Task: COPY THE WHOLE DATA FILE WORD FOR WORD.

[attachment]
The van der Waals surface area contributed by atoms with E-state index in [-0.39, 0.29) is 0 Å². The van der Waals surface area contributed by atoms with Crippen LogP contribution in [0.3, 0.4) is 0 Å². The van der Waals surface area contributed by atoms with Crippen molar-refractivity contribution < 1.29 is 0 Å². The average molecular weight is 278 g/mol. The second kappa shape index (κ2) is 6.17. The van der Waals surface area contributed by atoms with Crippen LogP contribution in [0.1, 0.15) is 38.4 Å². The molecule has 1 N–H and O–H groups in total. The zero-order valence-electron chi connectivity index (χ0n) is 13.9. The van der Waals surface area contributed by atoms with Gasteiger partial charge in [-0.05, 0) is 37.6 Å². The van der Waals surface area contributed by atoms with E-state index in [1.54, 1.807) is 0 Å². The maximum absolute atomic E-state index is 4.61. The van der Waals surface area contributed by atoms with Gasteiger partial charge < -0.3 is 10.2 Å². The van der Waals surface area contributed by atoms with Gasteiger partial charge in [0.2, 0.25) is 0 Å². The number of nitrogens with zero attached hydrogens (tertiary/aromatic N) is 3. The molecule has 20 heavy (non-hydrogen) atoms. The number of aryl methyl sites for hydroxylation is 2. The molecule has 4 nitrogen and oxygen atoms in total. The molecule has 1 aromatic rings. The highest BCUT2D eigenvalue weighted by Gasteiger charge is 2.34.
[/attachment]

The van der Waals surface area contributed by atoms with E-state index in [-0.39, 0.29) is 0 Å². The van der Waals surface area contributed by atoms with Crippen LogP contribution in [0.3, 0.4) is 0 Å². The van der Waals surface area contributed by atoms with Crippen molar-refractivity contribution < 1.29 is 0 Å². The average molecular weight is 278 g/mol. The second kappa shape index (κ2) is 6.17. The van der Waals surface area contributed by atoms with Crippen LogP contribution in [0.1, 0.15) is 38.4 Å². The molecule has 1 N–H and O–H groups in total. The zero-order valence-electron chi connectivity index (χ0n) is 13.9. The van der Waals surface area contributed by atoms with Gasteiger partial charge in [-0.05, 0) is 37.6 Å². The van der Waals surface area contributed by atoms with E-state index in [1.54, 1.807) is 0 Å². The maximum absolute atomic E-state index is 4.61. The van der Waals surface area contributed by atoms with Gasteiger partial charge < -0.3 is 10.2 Å². The van der Waals surface area contributed by atoms with Gasteiger partial charge in [0.2, 0.25) is 0 Å². The number of nitrogens with zero attached hydrogens (tertiary/aromatic N) is 3. The molecule has 20 heavy (non-hydrogen) atoms. The number of aryl methyl sites for hydroxylation is 2. The molecule has 4 nitrogen and oxygen atoms in total. The molecule has 1 aromatic rings. The highest BCUT2D eigenvalue weighted by Gasteiger charge is 2.34.